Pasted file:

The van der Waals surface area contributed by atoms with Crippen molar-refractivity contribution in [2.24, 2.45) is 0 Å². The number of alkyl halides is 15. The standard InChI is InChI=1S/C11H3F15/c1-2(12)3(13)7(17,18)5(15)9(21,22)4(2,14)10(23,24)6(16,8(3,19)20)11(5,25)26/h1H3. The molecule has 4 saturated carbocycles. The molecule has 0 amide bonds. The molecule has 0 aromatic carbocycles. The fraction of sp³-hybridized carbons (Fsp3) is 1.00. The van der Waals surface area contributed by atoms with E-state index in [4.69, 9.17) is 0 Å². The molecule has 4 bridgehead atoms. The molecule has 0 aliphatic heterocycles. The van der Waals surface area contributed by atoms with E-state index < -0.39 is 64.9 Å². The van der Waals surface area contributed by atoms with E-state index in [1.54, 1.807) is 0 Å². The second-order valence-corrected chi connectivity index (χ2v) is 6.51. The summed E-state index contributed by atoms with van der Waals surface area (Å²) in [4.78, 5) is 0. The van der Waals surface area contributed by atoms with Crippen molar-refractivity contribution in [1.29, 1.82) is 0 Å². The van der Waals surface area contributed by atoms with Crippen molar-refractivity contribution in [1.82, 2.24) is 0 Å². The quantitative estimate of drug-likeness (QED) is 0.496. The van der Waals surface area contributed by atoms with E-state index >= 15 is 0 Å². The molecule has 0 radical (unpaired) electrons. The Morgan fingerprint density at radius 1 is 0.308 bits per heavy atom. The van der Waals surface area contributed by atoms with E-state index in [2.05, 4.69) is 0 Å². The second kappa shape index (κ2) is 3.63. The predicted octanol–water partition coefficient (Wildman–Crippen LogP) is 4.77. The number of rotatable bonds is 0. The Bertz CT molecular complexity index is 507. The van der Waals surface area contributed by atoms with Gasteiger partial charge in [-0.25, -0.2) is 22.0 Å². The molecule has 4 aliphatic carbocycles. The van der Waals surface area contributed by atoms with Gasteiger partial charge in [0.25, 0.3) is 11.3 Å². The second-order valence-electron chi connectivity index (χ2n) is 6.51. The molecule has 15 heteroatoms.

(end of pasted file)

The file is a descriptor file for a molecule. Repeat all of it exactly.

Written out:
The van der Waals surface area contributed by atoms with Crippen molar-refractivity contribution in [2.24, 2.45) is 0 Å². The number of alkyl halides is 15. The standard InChI is InChI=1S/C11H3F15/c1-2(12)3(13)7(17,18)5(15)9(21,22)4(2,14)10(23,24)6(16,8(3,19)20)11(5,25)26/h1H3. The molecule has 4 saturated carbocycles. The molecule has 0 amide bonds. The molecule has 0 aromatic carbocycles. The fraction of sp³-hybridized carbons (Fsp3) is 1.00. The van der Waals surface area contributed by atoms with E-state index in [4.69, 9.17) is 0 Å². The molecule has 4 bridgehead atoms. The molecule has 0 aliphatic heterocycles. The van der Waals surface area contributed by atoms with E-state index < -0.39 is 64.9 Å². The van der Waals surface area contributed by atoms with E-state index in [1.54, 1.807) is 0 Å². The second-order valence-corrected chi connectivity index (χ2v) is 6.51. The summed E-state index contributed by atoms with van der Waals surface area (Å²) in [4.78, 5) is 0. The van der Waals surface area contributed by atoms with Crippen molar-refractivity contribution in [1.29, 1.82) is 0 Å². The van der Waals surface area contributed by atoms with Crippen molar-refractivity contribution in [1.82, 2.24) is 0 Å². The quantitative estimate of drug-likeness (QED) is 0.496. The van der Waals surface area contributed by atoms with E-state index >= 15 is 0 Å². The molecule has 0 radical (unpaired) electrons. The Morgan fingerprint density at radius 1 is 0.308 bits per heavy atom. The van der Waals surface area contributed by atoms with E-state index in [2.05, 4.69) is 0 Å². The second kappa shape index (κ2) is 3.63. The predicted octanol–water partition coefficient (Wildman–Crippen LogP) is 4.77. The number of rotatable bonds is 0. The Bertz CT molecular complexity index is 507. The van der Waals surface area contributed by atoms with Gasteiger partial charge in [-0.25, -0.2) is 22.0 Å². The molecule has 4 aliphatic carbocycles. The van der Waals surface area contributed by atoms with Gasteiger partial charge in [0.25, 0.3) is 11.3 Å². The second-order valence-electron chi connectivity index (χ2n) is 6.51. The molecule has 15 heteroatoms.